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Government deficit is lowest for 17 years

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The Office of National Statistics (ONS) has said government borrowing for 2018 dropped to its lowest annual level in 17-years.

The ONS said, borrowing for 2018 to 2019 financial years was £24.7bn, £17.2bn less than the previous year, although it was still higher than the forecast last month by the Office for Budget Responsibilities (OBR).

Tax receipts continued to grow strong in March although, government spending accounted for a much wider than expected deficit due to purchases of goods and services.

The chancellor of the exchequer Philip Hammond had extra spending room as borrowing in 2018 was the equivalent to 1.2%, and he wants to reduce borrowing to the equivalent of 2% of UK economic output.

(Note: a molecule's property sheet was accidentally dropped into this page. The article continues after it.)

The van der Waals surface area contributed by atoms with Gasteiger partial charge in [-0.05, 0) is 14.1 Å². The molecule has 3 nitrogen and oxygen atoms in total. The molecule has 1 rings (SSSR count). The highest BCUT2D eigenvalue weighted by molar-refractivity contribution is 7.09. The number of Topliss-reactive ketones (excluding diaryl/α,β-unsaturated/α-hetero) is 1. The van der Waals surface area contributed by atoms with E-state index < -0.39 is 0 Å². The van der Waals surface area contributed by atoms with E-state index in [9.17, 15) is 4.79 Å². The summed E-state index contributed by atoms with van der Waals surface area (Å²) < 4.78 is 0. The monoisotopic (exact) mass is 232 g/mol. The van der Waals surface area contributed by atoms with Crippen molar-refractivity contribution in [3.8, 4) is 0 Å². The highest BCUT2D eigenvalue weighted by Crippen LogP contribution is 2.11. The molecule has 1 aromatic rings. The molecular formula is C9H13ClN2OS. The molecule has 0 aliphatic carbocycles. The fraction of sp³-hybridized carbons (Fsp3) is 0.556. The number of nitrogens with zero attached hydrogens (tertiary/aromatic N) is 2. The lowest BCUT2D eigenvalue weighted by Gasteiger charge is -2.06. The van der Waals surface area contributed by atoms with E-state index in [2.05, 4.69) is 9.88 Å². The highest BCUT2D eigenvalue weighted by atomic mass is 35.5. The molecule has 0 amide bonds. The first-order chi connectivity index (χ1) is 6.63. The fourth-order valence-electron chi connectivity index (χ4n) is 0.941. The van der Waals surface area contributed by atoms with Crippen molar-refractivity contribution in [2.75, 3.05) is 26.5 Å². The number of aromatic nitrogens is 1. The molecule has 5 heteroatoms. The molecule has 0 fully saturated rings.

UK economist of Pantheon Macroeconomics, Samuel Tombs said, “The chancellor still should be able to scrap the further austerity measures planned for 2020-21 in the Budget later this year and meet his target.”

However, the shadow chancellor John McDonnell had this to say, “So, much for the deficit being eliminated, something the Tories told us they would achieve by 2015.

“Four years on and the government has added another £1.7bn to the deficit in March alone.

“Nine hard years of austerity have held down growth, and shifted deficits onto the shoulders of local councillors, NHS managers, and head teachers.”

John Hawksworth, PwC chief economist gave a more optimistic response he said, “While there are many political and economic uncertainties ahead, the fact that the public finances are in their best shape for 17-years should give some room for maneuver in his Autumn Budget and Spending Review.”




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